If you've ever eaten a big meal and then gone for a run or accidently had dairy when you're actually lactose intolerant, you've probably experienced some pretty uncomfortable stomach cramps. It turns out that stomach pain and period pain can sometimes manifest in the same places in your body. A number of gastrointestinal issues can be to blame for your cramps if you aren't menstruating,
Dr. Kate Killoran, OB/GYN, a gynecologist who works with Your Doctors Online, tells Bustle. In addition to constipation, conditions like irritable bowel syndrome (IBS) or diarrhea can cause cramping in the bowels, which can feel much like period cramps, she says. G-Stock Studio/Shutterstock
Some STIs can actually cause stomach cramping, Nesheiwat says. Chlamydia, Pelvic Inflammatory Disease (PID), and Gonorrhea can all
cause abdominal pain, as well as other symptoms. This might sound scary, but there is some good news. A quick test will be able to confirm whether you do have an STI or not. The key is not to wait too long to seek treatment, though. "If symptoms persist, be sure to see a doctor right away because antibiotics are required before the infection spreads or results in scarring or infertility," Nesheiwat says. If you're concerned in the slightest that you could have an STI, there's no shame in it. Find a testing location near you.
Urinary tract infections are another type of infection that can cause cramping due to inflammation of the bladder," Killoran says. This is one cramp source that you might be able to identify pretty easily, because it comes with a number of symptoms that can separate it from other health issues. With a UTI, you're likely to feel like you need to pee very often, and notice some unusual symptoms like pain with urination, unusual urine color, or even blood in your urine. See your doctor to receive a prescription for antibiotics that will help banish your UTI and get you back to being cramp-free.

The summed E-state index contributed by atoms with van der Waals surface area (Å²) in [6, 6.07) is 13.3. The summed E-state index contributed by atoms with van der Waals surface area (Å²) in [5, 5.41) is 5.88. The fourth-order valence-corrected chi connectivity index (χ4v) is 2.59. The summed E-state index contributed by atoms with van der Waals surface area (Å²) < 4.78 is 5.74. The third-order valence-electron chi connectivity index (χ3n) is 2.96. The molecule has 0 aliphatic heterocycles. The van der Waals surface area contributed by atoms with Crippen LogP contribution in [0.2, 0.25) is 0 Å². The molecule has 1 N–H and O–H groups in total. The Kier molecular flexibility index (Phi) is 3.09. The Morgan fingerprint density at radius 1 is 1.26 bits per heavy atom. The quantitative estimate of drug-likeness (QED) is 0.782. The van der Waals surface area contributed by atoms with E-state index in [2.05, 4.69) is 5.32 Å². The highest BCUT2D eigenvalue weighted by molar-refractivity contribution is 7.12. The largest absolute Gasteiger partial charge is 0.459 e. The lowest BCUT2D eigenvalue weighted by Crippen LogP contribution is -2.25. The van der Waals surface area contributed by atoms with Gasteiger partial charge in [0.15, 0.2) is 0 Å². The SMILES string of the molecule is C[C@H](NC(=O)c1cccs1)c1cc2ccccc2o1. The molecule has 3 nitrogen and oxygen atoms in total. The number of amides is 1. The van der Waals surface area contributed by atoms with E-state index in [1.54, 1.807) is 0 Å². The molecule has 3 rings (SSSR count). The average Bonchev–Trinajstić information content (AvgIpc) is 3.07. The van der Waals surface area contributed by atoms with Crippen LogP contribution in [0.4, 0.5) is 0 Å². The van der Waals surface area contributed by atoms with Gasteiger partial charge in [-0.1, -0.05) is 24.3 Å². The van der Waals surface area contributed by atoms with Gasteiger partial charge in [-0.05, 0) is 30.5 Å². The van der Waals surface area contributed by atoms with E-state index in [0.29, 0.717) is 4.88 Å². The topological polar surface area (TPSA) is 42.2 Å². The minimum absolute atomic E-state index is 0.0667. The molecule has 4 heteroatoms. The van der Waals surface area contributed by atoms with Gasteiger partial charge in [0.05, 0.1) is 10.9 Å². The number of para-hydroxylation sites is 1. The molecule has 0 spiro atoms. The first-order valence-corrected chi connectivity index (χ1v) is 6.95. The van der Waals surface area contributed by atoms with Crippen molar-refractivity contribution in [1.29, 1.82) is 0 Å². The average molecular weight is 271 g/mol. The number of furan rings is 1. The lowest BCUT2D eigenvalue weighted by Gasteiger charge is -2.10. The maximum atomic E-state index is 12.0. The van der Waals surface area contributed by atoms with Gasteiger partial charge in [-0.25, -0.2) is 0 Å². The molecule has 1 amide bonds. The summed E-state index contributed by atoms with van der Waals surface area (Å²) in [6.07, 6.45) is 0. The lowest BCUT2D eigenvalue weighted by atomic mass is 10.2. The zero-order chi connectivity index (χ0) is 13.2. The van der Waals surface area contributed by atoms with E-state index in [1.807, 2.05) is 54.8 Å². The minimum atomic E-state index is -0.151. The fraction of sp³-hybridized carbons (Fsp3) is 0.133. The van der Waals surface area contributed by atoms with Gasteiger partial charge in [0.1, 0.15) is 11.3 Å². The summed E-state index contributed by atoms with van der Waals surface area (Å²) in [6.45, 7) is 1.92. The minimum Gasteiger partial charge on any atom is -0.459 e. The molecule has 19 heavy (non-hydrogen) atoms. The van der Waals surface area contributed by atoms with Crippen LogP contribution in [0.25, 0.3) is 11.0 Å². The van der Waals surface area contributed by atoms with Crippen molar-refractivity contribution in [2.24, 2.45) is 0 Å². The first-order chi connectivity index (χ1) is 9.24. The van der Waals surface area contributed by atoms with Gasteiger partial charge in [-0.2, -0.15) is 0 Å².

If you have unexplained cramps, you might start to stress about what's causing the pain. But that can actually make things worse. It turns out that something as seemingly benign as
stress can actually cause cramps, Nesheiwat says. If your doctor says that you're very healthy physically, this might be a cause to consider. "Engage in a hobby you enjoy, read a book, mediate, do yoga, go for a hike, listen to your favorite music, take a hot bath, enjoy a glass of wine," she says. "Do whatever it takes to care for you. Self-care and mindfulness are important to function at your best."
Whatever your sleuthing unearths as the culprit behind your cramps, make sure that you're taking the time to care for your body. Whether your period is to blame or something else entirely, don't ignore your pain.
Editor's Note: This piece was updated from its original version on July 3, 2019 to meet Bustle's editorial standards.